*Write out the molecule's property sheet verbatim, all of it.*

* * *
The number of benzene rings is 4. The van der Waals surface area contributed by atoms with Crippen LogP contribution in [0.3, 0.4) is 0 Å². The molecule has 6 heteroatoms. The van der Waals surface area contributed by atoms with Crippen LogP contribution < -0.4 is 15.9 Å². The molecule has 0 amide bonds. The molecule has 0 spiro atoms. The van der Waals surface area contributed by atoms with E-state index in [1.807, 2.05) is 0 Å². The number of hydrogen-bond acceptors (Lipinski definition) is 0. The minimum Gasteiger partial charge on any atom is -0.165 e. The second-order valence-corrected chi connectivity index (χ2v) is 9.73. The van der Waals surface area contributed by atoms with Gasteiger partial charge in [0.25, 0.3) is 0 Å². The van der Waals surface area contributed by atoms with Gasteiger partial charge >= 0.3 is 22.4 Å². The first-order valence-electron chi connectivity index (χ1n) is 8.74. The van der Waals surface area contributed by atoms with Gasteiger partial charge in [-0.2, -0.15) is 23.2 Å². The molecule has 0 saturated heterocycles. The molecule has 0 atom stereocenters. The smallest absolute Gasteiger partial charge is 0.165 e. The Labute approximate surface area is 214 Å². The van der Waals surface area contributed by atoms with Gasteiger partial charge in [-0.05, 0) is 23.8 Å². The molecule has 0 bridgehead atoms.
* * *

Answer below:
The number of benzene rings is 4. The van der Waals surface area contributed by atoms with Crippen LogP contribution in [0.3, 0.4) is 0 Å². The molecule has 6 heteroatoms. The van der Waals surface area contributed by atoms with Crippen LogP contribution < -0.4 is 15.9 Å². The molecule has 0 amide bonds. The molecule has 0 spiro atoms. The van der Waals surface area contributed by atoms with E-state index in [1.807, 2.05) is 0 Å². The number of hydrogen-bond acceptors (Lipinski definition) is 0. The minimum Gasteiger partial charge on any atom is -0.165 e. The second-order valence-corrected chi connectivity index (χ2v) is 9.73. The van der Waals surface area contributed by atoms with Gasteiger partial charge in [0.25, 0.3) is 0 Å². The van der Waals surface area contributed by atoms with Gasteiger partial charge >= 0.3 is 22.4 Å². The first-order valence-electron chi connectivity index (χ1n) is 8.74. The van der Waals surface area contributed by atoms with Gasteiger partial charge in [-0.2, -0.15) is 23.2 Å². The molecule has 0 saturated heterocycles. The molecule has 0 atom stereocenters. The smallest absolute Gasteiger partial charge is 0.165 e. The Labute approximate surface area is 214 Å². The van der Waals surface area contributed by atoms with Gasteiger partial charge in [-0.05, 0) is 23.8 Å². The molecule has 0 bridgehead atoms.